In the textbook, Refrigeration & Air Conditioning Technology by Bill Whitman, Bill Johnson, John Tomczyk, and Eugene Silberstein, the authors wrote, “When the service technician arrives at the job, it may be necessary to evaluate whether a particular evaporator is performing properly. This can be considered one of the starting points in organized troubleshooting.”
It just so happens that the starting point typically is configured with tubes and fins that allow the evaporator to absorb the heat so the compressor can pump the heat and the condenser can reject it. And, as students-turned-technicians know, there are a number of coil configurations and technologies morphing with the times.
The NEWS asked a few individuals at a recent refrigeration trade expo — and a few others in the industry — to do a bit of fortune telling regarding what the next generation of coils may look like.
Brian Baker, owner of CustomVac Ltd. in Winnipeg, Manitoba, Canada, said, “I do think we will see coils that move away from traditional, A-style coils to M-type coils, which allow lower pressure drops and more coil surfaces. In my climate area, the sensible loads are low, and latent loads higher, which has been driven by tighter structures. In fact, this is why in the last 25 years our ductless market grew and exploded. Variable capacity and yet comfort; it is complex, but they need to get the microchannel sorted out.”
And that microchannel sorting out is taking place. Steven Wand, president and CEO of AlCoil, said, “Microchannel coils, like scroll compressors and other HVAC components, have made great strides. We know their use is growing and will become the predominant airside coil of choice due to reliability, energy efficiency, lower refrigerant charge, and cost. Long-term, field technicians should see more use and higher reliability as more OEMs integrate all-aluminum microchannel coils into their equipment.”
And there are more developments on the horizon, said Dave Anderson, vice president of sales and marketing for Luvata Heat Transfer Solutions. “The next-generation coils are available with alternate materials, alloys, and coatings to further reduce the risk of formicary corrosion,” he said. “We’ll continue to see a reduction in tube diameters as well as increased use of natural refrigerants such as ammonia and CO2 that may require heavier tube construction.
“Included in the environmentally friendly refrigerants are hydrocarbons (HCs). They are highly flammable with the right air-fuel ratio, therefore it is even more important the industry takes extra precautions to prevent refrigeration system leaks. Current regulations limit the amount of HCs in refrigeration systems. The smaller-diameter tube coils reduces the internal volume, using less refrigerant in the system,” he said. “Environmentally friendly refrigerants come with special handling instructions. Additionally, the units will become more complex, and, in turn, the proper training of installing contractors and service technicians will become increasingly more important with next-generation coils.”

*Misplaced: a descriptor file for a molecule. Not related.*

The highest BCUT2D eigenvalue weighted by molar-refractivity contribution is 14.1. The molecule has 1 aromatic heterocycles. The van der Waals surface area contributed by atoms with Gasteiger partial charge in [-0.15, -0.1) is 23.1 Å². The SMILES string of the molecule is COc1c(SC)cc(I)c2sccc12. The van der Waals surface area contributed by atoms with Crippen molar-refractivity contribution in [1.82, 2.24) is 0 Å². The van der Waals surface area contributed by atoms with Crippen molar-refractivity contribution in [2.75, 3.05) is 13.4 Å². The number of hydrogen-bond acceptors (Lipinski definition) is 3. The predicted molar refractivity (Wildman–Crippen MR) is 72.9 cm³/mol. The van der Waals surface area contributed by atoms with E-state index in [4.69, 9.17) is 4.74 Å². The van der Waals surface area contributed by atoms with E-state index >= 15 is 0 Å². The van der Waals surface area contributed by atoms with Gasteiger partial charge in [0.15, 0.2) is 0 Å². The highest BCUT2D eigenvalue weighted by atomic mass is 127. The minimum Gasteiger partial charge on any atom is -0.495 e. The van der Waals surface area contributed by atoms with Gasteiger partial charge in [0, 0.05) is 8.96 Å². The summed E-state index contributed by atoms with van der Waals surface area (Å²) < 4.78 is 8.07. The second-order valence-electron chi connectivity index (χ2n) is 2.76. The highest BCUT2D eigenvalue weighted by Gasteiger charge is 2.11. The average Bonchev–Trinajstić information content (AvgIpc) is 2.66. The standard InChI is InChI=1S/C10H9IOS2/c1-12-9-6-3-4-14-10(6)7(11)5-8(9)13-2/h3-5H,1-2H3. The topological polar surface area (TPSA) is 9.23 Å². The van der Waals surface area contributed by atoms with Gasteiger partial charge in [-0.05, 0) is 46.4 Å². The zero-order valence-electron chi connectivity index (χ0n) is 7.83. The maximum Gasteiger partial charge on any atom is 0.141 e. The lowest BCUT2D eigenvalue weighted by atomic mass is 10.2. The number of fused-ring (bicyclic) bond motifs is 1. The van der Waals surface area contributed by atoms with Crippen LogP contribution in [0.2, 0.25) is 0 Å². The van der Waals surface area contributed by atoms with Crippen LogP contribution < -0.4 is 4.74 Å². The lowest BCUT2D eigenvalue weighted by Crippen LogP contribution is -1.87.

For Tim Fregeau, sales manager, Apex Engineering Products Corp., the learning curve continues. “Contractors have to be educated not only on the new designs and alloys of coils, but also the cleaning products on the market to help maintain these coils. There are hundreds of coil cleaners and pieces of equipment on the market, each made to be used on different alloys and materials. It is up to the contractor to learn which products are effective and safe for a particular job.”
On The Floor
Coil trends were also seen in mid-May at the annual National Restaurant Association (NRA) Restaurant, Hotel-Motel Show in Chicago. One trend is to engineer the coils so they can be easily isolated and replaced to reduce costs and downtime for the unit. “Such a unit can be positioned as a ceiling-mounted, mullion, up-blast, or frost-discharge coil,” said Danny Sanchez, production manager for Turbo Coil Refrigeration Systems, the exhibitor of the technology. “This versatility allows the coil to fit the design, rather than catering to the limitations of the coil.”
The stainless steel, compact evaporator coil was one of 24 innovations among 2,000 exhibitors to win Kitchen Innovations Awards, selected by an independent panel of food facilities consultants and executives.
Evaporator coil options, including back-mount coils for behind the counter bars, top-mount thin-profile coils for the top of refrigerators, and mullion coils for under counter reach-in refrigerators — all shown by Amco Mechanical, also garnered attention at the trade show.
Publication date: 6/9/2014